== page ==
Theophrastus Workshop Details:
- Date: Thursday, November 30th, 2023
- Time: 8:00am – 10:00am PST (11:00am – 1:00pm EST)
- Location: Online via Zoom
- Cost: $20
- Difficulty: This workshop will be conducted in Ancient Greek. Upper-intermediate Greek knowledge is a minimum requirement.
- Cancellation policy: Full refund available before November 15th. No refunds afterwards.
Although this workshop is second in a series, there is no requirement to have attended the first one.
The moment you begin learning Ancient Greek, Athens looms as an inevitable stop along the road, regardless of your final destination. However, usually, when we think of Athens, we think of the flourishing Athens of Pericles, of Socrates’ small circle of students engaged in philosophical discussions, or of the great orators delivering their crafty speeches in the midst of the Agora. But where is everyone else? Weren’t there also ordinary people in Athens, and if so, can we find out more about their lives from our sources?
The answer to these questions is naturally yes, and there are many sources that tell us about the everyday life of Athens in the Classical Period and beyond. One of the more accessible such works to the late-intermediate and advanced student of Ancient Greek is the “ἠθικοὶ χαρακτῆρες”, by Theophrastus, who was one of Aristotle’s most diligent students and also his successor as the head of the Lyceum. Written somewhere at the end of the 4th century B.C., the Characters (as it’s often translated) caricatures different human types that Theophrastus encountered: the Bumpkin, the Flatterer, the Superstitious, and many others. This work not only offers insight into the everyday life of the Athenians of that period, but also presents a copious source of idiomatic Greek, phrases and expressions that every serious student of Ancient Greek should be familiar with. Further, Theophrastus’ Characters is more than a sociological or philological curiosity. It is the work of a philosopher, and so, in a sly and unassuming way, these depictions of human types are an invitation to philosophic life.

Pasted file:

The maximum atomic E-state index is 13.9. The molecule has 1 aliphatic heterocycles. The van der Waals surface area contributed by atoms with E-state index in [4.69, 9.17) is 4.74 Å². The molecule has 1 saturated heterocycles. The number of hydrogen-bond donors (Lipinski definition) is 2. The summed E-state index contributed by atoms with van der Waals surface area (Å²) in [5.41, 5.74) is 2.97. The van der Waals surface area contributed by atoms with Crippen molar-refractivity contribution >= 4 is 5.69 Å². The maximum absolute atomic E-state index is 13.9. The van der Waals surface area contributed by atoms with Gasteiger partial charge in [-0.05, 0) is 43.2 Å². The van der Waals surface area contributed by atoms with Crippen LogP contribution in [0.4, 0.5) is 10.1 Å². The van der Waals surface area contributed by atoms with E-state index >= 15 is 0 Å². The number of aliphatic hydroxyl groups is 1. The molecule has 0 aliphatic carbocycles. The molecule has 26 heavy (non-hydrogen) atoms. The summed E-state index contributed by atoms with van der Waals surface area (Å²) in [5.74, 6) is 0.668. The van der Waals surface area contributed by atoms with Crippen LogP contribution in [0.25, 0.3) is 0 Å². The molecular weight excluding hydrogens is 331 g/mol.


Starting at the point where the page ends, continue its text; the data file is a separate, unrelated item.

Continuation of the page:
Having had our brief introduction to Theophrastus and his interesting work in a previous session, we will now proceed forward and read two of the Characters he describes along with similar passages from other authors. As usual, our focus will be on the language and its features, idioms, subtleties and, in one word, its character. By acquiring a taste of the language, this time we are going to start enjoying the Ancient-Greek sense of humor.
Attendance to the previous workshop is helpful but by no means a prerequisite, so feel free to join even if you missed that.
Attendance is limited to 12 students max in order to preserve a small, collegial atmosphere. So, if you’re interested, don’t hesitate. Sign up, and we look forward to seeing you on November 30th!
Vladimir Chiurlea, our Ancient Greek & Latin Fellow, was born in the wild city of Bucharest, Romania. While completing his BA in Byzantine Music, he caught the fever of Ancient Greek and is yet to recover. When he is not teaching and reading Ancient Greek, he is roaming the streets and parks of Romania spreading the contagion of Greek poetry. He has experience teaching Ancient Greek to total beginners and advanced students both online and in-person.